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• ASSOCIATED •
• PRESS •
• DISPATCHES •
ATTORNEY GEHtRAL !
A! SEC. HOOVER
SEE HR. COOLIDGE
Denied They Have Been
Summoned to White Court
to Discuss Action Contem
plated In Coal Strike.
STILL QUESTION !
TO BE DISCUSSED
No Effort Made to Conceal
Fact That President Will
Discuss Matter With Cab
4Uy the Amoclated. Ptw*l i
Swampsoott, Mass., Aug. 7.—Attorney
General Snrgpnt arrived today to confer
with President Coolidge and it was an
nounced I’liaf Secretary Hoover would be ,
here tomorrow for a brief stay.
The attorney general, coming from
Washington on a night train, stopped at
the summer white house on his way to
his homent Ludlow, Vt. He planned
to remain here until tomorrow morning,
his visit affording the President oppor
tunity to discuss with him the anthracite
situation and other questions in which*
the Department of Justice has an inter
While it was reiterated today that the
President ’had not summoned either the
attorney general nor the Commerce De
partment head here to discuss the hard
coal wage controversy and that he was
not disturbed over the threatened suspen
sion of anthratiee operations September
Ist. it was admitted Mr. Coolidge was
seeking information and would take ad
vantage of the presence of both officials
to tntk over the situation and the policy
to be pursued wifii regard to it.
Secretary Hoover, it was said, is com
ing to Swampseott primarily to invite
the President to San Francisco in Sep
tember for a jubilee celebration. Mr.
Coolidge pins great dependence on his
advice on such questions os the antbVa
cite problem and it is regarded as certain
they will canvass the situation thorough
ly. He probably will be an overnight
guest at White Court.
HOPE THAT COAL. MINERS*
STRIKE MAY BE AVERTED
Every Consideration Demands Tkit ftas*
pension May Be Avoided. Says VVarrrl
(By the Amoclated Prewi
Atlantic City. Au*. 7.—Hope has been
revived that the anthracite scale negotia
tions may be resumed and a suspension
in the coal fields September Ist averted.
Samuel D. Warriner, chairman of
the anthracite operators’ conference, in a
letter addressed to John L. Lewis, presi
dent of the I'nitad Mins Workers of
America, ami made public here last night,
"In spite of the terms of your letter
and the breaking off of negotiations, I
am hopeful means may be found to com
pose differences between us and avoid
suspension of production. Every consid
ers t ion demands that this be done.”
With Our Advertisers.
Silk, crepe and voile dresses at Efird's
at less than wholesale prices—ss 00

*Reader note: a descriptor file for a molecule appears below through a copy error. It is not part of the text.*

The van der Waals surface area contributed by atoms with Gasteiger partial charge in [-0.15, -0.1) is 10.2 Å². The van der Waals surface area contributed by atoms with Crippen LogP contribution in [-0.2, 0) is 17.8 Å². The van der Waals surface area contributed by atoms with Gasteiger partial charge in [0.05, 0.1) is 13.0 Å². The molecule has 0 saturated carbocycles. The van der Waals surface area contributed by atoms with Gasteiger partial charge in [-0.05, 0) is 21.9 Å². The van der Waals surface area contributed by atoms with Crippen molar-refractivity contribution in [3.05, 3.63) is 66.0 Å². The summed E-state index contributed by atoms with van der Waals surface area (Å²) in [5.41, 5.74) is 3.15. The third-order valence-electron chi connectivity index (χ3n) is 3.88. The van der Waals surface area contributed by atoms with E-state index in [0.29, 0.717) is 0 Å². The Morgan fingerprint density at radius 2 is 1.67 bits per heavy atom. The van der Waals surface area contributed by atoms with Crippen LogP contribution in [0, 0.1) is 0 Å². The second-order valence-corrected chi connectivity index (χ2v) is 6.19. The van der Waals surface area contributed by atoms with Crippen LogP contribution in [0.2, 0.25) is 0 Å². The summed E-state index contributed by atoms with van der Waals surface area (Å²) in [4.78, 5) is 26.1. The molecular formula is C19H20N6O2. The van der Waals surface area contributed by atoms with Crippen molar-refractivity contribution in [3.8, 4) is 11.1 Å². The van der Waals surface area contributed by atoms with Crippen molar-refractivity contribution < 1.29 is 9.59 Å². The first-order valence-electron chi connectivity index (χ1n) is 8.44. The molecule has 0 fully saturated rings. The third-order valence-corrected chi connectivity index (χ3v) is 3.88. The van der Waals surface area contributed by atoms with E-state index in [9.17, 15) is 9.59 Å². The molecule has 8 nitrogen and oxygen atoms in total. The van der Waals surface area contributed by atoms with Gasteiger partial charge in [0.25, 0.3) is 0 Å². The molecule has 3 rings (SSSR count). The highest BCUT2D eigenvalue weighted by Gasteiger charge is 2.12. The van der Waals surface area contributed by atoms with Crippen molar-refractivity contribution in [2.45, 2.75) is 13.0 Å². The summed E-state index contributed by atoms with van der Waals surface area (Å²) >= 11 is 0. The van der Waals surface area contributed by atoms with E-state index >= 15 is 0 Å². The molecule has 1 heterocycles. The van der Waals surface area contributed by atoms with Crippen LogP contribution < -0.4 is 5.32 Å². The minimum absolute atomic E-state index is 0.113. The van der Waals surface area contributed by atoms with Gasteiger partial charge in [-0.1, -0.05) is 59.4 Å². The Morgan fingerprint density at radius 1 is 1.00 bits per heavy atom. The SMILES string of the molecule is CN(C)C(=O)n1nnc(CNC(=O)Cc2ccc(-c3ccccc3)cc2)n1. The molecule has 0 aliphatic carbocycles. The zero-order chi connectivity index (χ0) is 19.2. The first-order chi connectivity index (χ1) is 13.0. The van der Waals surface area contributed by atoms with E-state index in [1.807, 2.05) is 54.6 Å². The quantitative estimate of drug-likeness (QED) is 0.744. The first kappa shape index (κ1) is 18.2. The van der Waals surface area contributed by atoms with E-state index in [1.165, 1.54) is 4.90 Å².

dresses for $1.05, and so on up. Chil
dren's dresses in ginghams, voiles and
broadcloths from 85 cents to s2.6<> for
Friday and Saturdny. Efird's Beauty
Shoppe, operated by two expert hair
dressers, offers the very best of service.
New York cream cheese. 33 cents a
pound at the A..& P. stores. Many
other specials, too.
A. B. Pounds says: ‘‘Coal prices the
coming winter, according to present pre
dictions will be high enough to make the
customers hot." See his ad.
Tlie display of bedroom suites at Bell
& Harris Co's, is complete. All the
The charming Nazimova and Lou Tel
iegan at the Concord Theatre today.
This is a great picture, and one you
should not fail to see.
The Yorke & Wadsworth Co. has just
received another car load of genuiue Ol
iver chilled plows and points. Phone 30.
The Valet auto strop razor, with blade
case and strop for only 25 cents at J.
C. Penney Co’s. Hard to believe, but
The Simpson Studio will make one
Bxlo photograph colored in oil for $3.00
ortwo for $5.00. Offer good only from
August 7th to 15th.
Special for Saturday at J. & H. Cash
Store, small carnation milk 5 cents, or
large cor 10 cents. Phone 587.
With each tube of Palm Olive shaving
cream at 35 cents, the Gibson Drug
Store will give one after-shaving talc. m
Danish women have had the munici
pal vote since 1908.
• Concord Theatre §
(THE COOL SPOT)
farming Nazimova In
"The Redeeming Is
With Lou TeUegen.
ALSO PATHE NEWS AND
t:SO to II p. m.
Specbd Musk Scot
; “Battling Brewster No. t”
and Yakima Canott ha
“Wolves of the Road”
The Concord Daily Tribune
1 BOY CONFESSES TO
KILLING FATHER AT
: PARKERSBURG, IOWA
i Seventeen Year Old Youth
Shot and Killed Rather and
Also ' Shot and Wounded
i WAS ONLYSON
OF HIS PARENTS
The Boy Will Give No Ex
planation of the Shooting.
—Boy’s Father Was Meth
(tty the Associated Press!
Parkersburg, Aug. 7.—-Warren Van
dervoorf. 17. today -confessed that he shot
and killed his father, the Rev. R. .1.
■ Vamlervooi t. Met'.iodist Episcopal minis
ter. here last night. Marshal Mitchell an
The youth also admitted, the marshal
said, that he shot and wounded his moth
er. when site appeared in the doorway of
the pastor s room, apparently to investi
gate the shot that killed her husband.
Then he followed her into the bedroom
1 and shot her again.
The boy gave no explanation for the
shooting. A coroner's inquest is being
Warren is the only child. The family
had been noted for the devotion of its
members to one another, and the last
few months hnd been given by ail three
to plans for the boy's college career.
Rev. Mr. Vandervoort was about 50
years of age, and his wife is a few years
Refusing to give any reason for she
shooting until he dictates a fortnel con
fession. young Vandervoort told officers